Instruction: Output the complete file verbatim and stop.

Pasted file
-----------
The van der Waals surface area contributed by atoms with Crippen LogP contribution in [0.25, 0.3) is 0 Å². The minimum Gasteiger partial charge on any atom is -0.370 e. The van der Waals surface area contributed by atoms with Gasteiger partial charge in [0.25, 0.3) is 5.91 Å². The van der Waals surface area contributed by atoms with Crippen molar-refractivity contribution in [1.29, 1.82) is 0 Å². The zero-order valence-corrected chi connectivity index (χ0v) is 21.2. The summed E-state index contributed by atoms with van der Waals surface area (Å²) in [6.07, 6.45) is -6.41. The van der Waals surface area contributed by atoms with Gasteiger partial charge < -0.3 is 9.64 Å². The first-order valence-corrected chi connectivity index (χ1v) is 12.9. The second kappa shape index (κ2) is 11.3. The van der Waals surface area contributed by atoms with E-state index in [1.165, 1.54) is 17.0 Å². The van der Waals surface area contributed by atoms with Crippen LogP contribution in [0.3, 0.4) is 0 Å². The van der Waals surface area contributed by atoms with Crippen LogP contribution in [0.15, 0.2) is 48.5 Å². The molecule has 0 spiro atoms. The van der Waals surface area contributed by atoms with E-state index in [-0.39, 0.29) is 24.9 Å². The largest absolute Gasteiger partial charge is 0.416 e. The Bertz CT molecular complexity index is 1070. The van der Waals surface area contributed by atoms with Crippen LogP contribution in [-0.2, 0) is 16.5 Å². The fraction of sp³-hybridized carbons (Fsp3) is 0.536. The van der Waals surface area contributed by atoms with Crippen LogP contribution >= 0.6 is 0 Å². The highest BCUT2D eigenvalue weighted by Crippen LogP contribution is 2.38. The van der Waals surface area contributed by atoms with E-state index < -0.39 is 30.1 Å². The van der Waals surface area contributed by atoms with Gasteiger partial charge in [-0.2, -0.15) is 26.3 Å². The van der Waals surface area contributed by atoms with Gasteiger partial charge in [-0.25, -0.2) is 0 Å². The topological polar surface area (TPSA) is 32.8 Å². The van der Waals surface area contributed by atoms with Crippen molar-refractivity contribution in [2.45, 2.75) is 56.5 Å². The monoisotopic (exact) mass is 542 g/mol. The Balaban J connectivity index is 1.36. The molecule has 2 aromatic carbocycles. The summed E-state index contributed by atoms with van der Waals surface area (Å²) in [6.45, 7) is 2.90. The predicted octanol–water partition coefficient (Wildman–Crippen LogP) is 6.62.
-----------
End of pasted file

The van der Waals surface area contributed by atoms with Crippen LogP contribution in [0.25, 0.3) is 0 Å². The minimum Gasteiger partial charge on any atom is -0.370 e. The van der Waals surface area contributed by atoms with Gasteiger partial charge in [0.25, 0.3) is 5.91 Å². The van der Waals surface area contributed by atoms with Crippen molar-refractivity contribution in [1.29, 1.82) is 0 Å². The zero-order valence-corrected chi connectivity index (χ0v) is 21.2. The summed E-state index contributed by atoms with van der Waals surface area (Å²) in [6.07, 6.45) is -6.41. The van der Waals surface area contributed by atoms with Gasteiger partial charge < -0.3 is 9.64 Å². The first-order valence-corrected chi connectivity index (χ1v) is 12.9. The second kappa shape index (κ2) is 11.3. The van der Waals surface area contributed by atoms with E-state index in [1.165, 1.54) is 17.0 Å². The van der Waals surface area contributed by atoms with Crippen LogP contribution in [0.3, 0.4) is 0 Å². The van der Waals surface area contributed by atoms with Crippen LogP contribution in [0.15, 0.2) is 48.5 Å². The molecule has 0 spiro atoms. The van der Waals surface area contributed by atoms with E-state index in [-0.39, 0.29) is 24.9 Å². The largest absolute Gasteiger partial charge is 0.416 e. The Bertz CT molecular complexity index is 1070. The van der Waals surface area contributed by atoms with Crippen LogP contribution in [-0.2, 0) is 16.5 Å². The fraction of sp³-hybridized carbons (Fsp3) is 0.536. The van der Waals surface area contributed by atoms with Crippen LogP contribution >= 0.6 is 0 Å². The highest BCUT2D eigenvalue weighted by Crippen LogP contribution is 2.38. The van der Waals surface area contributed by atoms with E-state index < -0.39 is 30.1 Å². The van der Waals surface area contributed by atoms with Gasteiger partial charge in [-0.2, -0.15) is 26.3 Å². The van der Waals surface area contributed by atoms with Gasteiger partial charge in [-0.25, -0.2) is 0 Å². The topological polar surface area (TPSA) is 32.8 Å². The van der Waals surface area contributed by atoms with Crippen molar-refractivity contribution in [2.45, 2.75) is 56.5 Å². The monoisotopic (exact) mass is 542 g/mol. The Balaban J connectivity index is 1.36. The molecule has 2 aromatic carbocycles. The summed E-state index contributed by atoms with van der Waals surface area (Å²) in [6.45, 7) is 2.90. The predicted octanol–water partition coefficient (Wildman–Crippen LogP) is 6.62.